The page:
# The Ol' Dusty Trail

## Math Trails: Area, Surface Area, and Volume

Cacey Wells | Published: November 10th, 2022 by K20 Center

• Subject Mathematics
• Course Middle School Mathematics
• Time Frame 3-4 class period(s)
• Duration 150 minutes

### Summary

Math trails are explorations where students can go outside the class to engage in meaningful mathematical tasks. In this lesson, students will explore a virtual math trail on the University of Oklahoma's Norman campus to engage in spatial reasoning and estimation.

### Essential Question(s)

What mathematics can I explore in the world around me?

### Snapshot

Engage

Students engage in a Create the Problem activity.

Explore

Students explore a virtual math trail set on the University of Oklahoma campus.

Explain

Students share their solutions from the math trail in a Gallery Walk.

Extend

Students create their own virtual math trail.

Evaluate

Students trade math trails and explore their peers' problems.

### Materials

• Pens and paper

• Calculators

• Large sticky notes

• Small sticky notes

### Engage

Ask students to sit in groups of four. Consider using numbering or another grouping strategy to help organize students.

Using the Create the Problem strategy, have students respond to the following prompt: The result of a mathematical operation is 12. Create a problem with a context that has one operation and has 12 as the solution.

Repeat the process with the following prompt: The result of two mathematical operations is 24. Create a problem with a context that has 2 operations and has 24 as the solution.

Share with students that they are about to embark on a virtual tour called a math trail. On the trail, students will be using their knowledge of geometry to estimate reasonable solutions to real-world mathematics problems.

### Explore

In their groups of four, ask students to use their devices to navigate to the OU Math Trail page.

Ask students to take out a few sheets of scratch paper to record their work.

Have students explore each of the six stops along the trail, using any of their resources to answer each of the questions. Resources can include Google Maps Street View (to get a better angle of the object being measured), their calculators, or their peers.

After students complete all six stops, move to the Explain activity.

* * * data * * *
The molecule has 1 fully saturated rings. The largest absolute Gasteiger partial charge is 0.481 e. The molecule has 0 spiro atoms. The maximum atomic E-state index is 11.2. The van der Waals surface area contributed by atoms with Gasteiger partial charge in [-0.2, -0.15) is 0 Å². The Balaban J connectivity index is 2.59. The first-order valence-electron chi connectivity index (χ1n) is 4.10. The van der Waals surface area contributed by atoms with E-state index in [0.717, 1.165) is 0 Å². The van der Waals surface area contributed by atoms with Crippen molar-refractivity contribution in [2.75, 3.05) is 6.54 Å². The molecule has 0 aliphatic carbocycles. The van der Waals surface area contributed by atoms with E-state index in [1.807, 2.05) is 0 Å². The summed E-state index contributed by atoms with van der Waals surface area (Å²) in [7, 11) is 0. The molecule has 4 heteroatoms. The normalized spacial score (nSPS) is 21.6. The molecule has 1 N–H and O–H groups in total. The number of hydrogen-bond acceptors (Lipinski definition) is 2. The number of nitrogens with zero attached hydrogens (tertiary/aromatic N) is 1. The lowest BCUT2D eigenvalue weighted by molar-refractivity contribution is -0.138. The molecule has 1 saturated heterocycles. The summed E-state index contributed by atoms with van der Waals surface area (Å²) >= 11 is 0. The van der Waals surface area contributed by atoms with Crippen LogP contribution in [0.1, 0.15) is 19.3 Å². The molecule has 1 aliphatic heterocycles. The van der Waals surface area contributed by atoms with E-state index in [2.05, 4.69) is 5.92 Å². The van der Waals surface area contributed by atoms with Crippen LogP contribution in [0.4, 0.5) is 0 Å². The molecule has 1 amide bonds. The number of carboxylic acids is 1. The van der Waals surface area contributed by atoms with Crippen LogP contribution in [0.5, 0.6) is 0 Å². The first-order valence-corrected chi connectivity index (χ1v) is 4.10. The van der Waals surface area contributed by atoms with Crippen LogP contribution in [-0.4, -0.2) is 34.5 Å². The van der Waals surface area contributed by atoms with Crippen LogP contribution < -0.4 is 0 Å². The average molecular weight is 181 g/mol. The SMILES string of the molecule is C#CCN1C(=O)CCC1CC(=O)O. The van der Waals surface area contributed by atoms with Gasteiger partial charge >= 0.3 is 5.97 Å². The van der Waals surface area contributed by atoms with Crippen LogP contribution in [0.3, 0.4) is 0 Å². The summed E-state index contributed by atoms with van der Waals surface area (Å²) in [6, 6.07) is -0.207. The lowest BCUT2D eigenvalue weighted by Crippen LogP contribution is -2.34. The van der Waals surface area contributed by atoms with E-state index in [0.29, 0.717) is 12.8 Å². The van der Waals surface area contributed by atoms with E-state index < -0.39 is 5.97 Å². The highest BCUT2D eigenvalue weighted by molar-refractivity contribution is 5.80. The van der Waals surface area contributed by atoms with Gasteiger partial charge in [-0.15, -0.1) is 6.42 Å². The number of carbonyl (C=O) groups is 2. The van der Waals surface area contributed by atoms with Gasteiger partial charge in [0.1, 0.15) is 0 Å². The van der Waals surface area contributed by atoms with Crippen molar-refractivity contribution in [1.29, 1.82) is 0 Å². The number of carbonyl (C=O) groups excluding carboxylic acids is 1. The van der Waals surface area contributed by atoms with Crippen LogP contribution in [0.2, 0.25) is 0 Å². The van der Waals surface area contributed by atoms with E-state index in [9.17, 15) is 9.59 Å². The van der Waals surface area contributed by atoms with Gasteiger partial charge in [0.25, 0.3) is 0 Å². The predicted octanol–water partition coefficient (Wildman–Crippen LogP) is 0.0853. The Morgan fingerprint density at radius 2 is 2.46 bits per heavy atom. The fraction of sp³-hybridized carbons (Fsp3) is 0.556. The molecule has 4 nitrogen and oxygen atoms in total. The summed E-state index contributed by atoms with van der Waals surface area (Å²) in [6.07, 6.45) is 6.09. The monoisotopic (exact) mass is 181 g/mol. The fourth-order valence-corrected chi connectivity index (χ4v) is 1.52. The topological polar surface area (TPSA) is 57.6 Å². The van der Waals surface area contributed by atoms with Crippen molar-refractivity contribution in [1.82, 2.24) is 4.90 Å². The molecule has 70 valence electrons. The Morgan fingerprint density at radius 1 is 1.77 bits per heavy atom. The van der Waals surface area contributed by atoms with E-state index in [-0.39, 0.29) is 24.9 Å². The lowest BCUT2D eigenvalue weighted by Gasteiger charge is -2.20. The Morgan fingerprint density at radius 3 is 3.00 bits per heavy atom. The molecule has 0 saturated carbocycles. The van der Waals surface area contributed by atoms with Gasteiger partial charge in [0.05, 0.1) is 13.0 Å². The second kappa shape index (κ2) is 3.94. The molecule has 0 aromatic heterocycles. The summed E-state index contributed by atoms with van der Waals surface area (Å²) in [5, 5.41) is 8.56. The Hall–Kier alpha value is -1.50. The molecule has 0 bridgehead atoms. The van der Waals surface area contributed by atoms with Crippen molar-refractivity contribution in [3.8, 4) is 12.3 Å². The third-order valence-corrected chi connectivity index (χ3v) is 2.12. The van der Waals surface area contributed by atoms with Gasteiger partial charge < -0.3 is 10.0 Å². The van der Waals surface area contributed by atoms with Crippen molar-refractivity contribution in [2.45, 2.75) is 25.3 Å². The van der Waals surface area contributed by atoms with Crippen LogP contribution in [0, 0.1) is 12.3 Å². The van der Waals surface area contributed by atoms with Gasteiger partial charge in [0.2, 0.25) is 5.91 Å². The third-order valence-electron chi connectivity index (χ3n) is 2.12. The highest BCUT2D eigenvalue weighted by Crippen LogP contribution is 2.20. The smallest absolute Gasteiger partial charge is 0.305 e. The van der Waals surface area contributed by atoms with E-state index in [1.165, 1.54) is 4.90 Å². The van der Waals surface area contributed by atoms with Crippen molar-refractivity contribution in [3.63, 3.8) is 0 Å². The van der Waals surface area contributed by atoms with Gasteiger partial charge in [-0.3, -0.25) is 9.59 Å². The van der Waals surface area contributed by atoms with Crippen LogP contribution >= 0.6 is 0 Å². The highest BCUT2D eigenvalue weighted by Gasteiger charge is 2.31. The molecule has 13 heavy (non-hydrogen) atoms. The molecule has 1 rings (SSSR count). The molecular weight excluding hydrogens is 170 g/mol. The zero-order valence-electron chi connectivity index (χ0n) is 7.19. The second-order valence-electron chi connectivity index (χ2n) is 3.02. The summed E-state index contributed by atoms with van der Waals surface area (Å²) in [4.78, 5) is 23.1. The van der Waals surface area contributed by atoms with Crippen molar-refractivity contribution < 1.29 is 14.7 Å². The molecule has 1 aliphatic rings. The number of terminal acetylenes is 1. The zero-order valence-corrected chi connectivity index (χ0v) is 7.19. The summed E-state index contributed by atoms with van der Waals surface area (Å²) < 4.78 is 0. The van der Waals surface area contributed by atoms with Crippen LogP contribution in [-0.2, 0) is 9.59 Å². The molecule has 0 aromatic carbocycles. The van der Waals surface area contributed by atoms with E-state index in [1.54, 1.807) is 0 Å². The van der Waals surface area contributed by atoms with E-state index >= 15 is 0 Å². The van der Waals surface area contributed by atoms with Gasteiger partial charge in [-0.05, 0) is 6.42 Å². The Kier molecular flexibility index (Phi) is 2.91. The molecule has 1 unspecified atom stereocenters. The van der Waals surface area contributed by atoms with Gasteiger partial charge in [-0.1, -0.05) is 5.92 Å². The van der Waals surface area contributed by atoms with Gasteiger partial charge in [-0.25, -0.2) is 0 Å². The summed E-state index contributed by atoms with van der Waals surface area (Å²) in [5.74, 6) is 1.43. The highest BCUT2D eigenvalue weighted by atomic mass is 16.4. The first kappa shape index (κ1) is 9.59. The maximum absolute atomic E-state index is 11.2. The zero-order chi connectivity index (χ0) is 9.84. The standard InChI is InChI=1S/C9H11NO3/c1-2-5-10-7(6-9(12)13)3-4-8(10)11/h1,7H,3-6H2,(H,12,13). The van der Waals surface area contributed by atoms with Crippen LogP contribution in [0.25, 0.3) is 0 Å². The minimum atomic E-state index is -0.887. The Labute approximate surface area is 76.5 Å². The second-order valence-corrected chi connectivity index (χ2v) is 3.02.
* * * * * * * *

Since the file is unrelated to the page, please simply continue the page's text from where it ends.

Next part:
### Explain

As students finish exploring, ask one student from each group to get a large sticky note.

On the sticky note, ask students to write out their solution to one problem that they found intriguing. Solutions can include the steps they took to complete the problem along with a justification for their answer.

Once their solution is complete, ask them to place their sticky note somewhere on the classroom walls.

Distribute a few small sticky notes to each student.

As more students complete their solutions and place them on the walls, ask students to complete a Gallery Walk. Groups will circulate around the room, stopping at each sticky note long enough for students to learn from and evaluate the work.

Students should use the small sticky notes to leave at least two questions or comments about each presentation.

Once all of the groups have completed the gallery walk, groups should return to their original presentations to examine the feedback left for them.

### Extend

Ask each student to work with a partner for the Extend activity. Assign partners or let students choose, at your discretion.

Tell students that they will be creating their own math trail using Google My Maps. Distribute the Math Trail Task Guidelines handout and go over the procedure with students.

Once students are finished creating their math trails, ask them to share their links with you.

### Evaluate

To evaluate this lesson, assign a student-created math trail to each pair of students. Ask students to follow the math trail of their peers, solving the problems along the way.

As students are solving their peers' maps, ask them to make notes about the quality and complexity of the map.